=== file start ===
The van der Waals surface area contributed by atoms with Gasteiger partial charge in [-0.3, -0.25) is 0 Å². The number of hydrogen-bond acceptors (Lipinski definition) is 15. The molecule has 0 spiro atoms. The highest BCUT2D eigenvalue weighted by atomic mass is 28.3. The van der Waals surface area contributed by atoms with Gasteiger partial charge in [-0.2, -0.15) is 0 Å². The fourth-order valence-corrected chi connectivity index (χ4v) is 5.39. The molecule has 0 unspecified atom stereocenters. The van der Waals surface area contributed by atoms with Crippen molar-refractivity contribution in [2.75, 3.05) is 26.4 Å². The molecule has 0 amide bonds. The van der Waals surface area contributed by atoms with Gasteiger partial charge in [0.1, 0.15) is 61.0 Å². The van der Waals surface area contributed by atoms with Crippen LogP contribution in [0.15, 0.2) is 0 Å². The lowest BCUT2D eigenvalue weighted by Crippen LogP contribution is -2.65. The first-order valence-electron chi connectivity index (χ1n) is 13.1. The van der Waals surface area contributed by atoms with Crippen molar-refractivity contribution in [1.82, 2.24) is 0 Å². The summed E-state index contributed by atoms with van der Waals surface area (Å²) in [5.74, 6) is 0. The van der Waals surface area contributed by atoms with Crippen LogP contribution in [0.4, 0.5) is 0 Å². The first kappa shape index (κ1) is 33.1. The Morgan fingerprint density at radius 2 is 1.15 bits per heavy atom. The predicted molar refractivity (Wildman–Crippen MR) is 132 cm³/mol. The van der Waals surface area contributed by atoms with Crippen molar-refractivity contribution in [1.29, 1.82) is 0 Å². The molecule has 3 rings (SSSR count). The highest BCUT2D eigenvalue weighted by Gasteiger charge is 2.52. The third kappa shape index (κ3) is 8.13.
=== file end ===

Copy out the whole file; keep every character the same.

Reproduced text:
The van der Waals surface area contributed by atoms with Gasteiger partial charge in [-0.3, -0.25) is 0 Å². The number of hydrogen-bond acceptors (Lipinski definition) is 15. The molecule has 0 spiro atoms. The highest BCUT2D eigenvalue weighted by atomic mass is 28.3. The van der Waals surface area contributed by atoms with Gasteiger partial charge in [-0.2, -0.15) is 0 Å². The fourth-order valence-corrected chi connectivity index (χ4v) is 5.39. The molecule has 0 unspecified atom stereocenters. The van der Waals surface area contributed by atoms with Crippen molar-refractivity contribution in [2.75, 3.05) is 26.4 Å². The molecule has 0 amide bonds. The van der Waals surface area contributed by atoms with Gasteiger partial charge in [0.1, 0.15) is 61.0 Å². The van der Waals surface area contributed by atoms with Crippen LogP contribution in [0.15, 0.2) is 0 Å². The lowest BCUT2D eigenvalue weighted by Crippen LogP contribution is -2.65. The first-order valence-electron chi connectivity index (χ1n) is 13.1. The van der Waals surface area contributed by atoms with Crippen molar-refractivity contribution in [1.82, 2.24) is 0 Å². The summed E-state index contributed by atoms with van der Waals surface area (Å²) in [5.74, 6) is 0. The van der Waals surface area contributed by atoms with Crippen LogP contribution in [0.4, 0.5) is 0 Å². The first kappa shape index (κ1) is 33.1. The Morgan fingerprint density at radius 2 is 1.15 bits per heavy atom. The predicted molar refractivity (Wildman–Crippen MR) is 132 cm³/mol. The van der Waals surface area contributed by atoms with Crippen molar-refractivity contribution in [1.29, 1.82) is 0 Å². The molecule has 3 rings (SSSR count). The highest BCUT2D eigenvalue weighted by Gasteiger charge is 2.52. The third kappa shape index (κ3) is 8.13.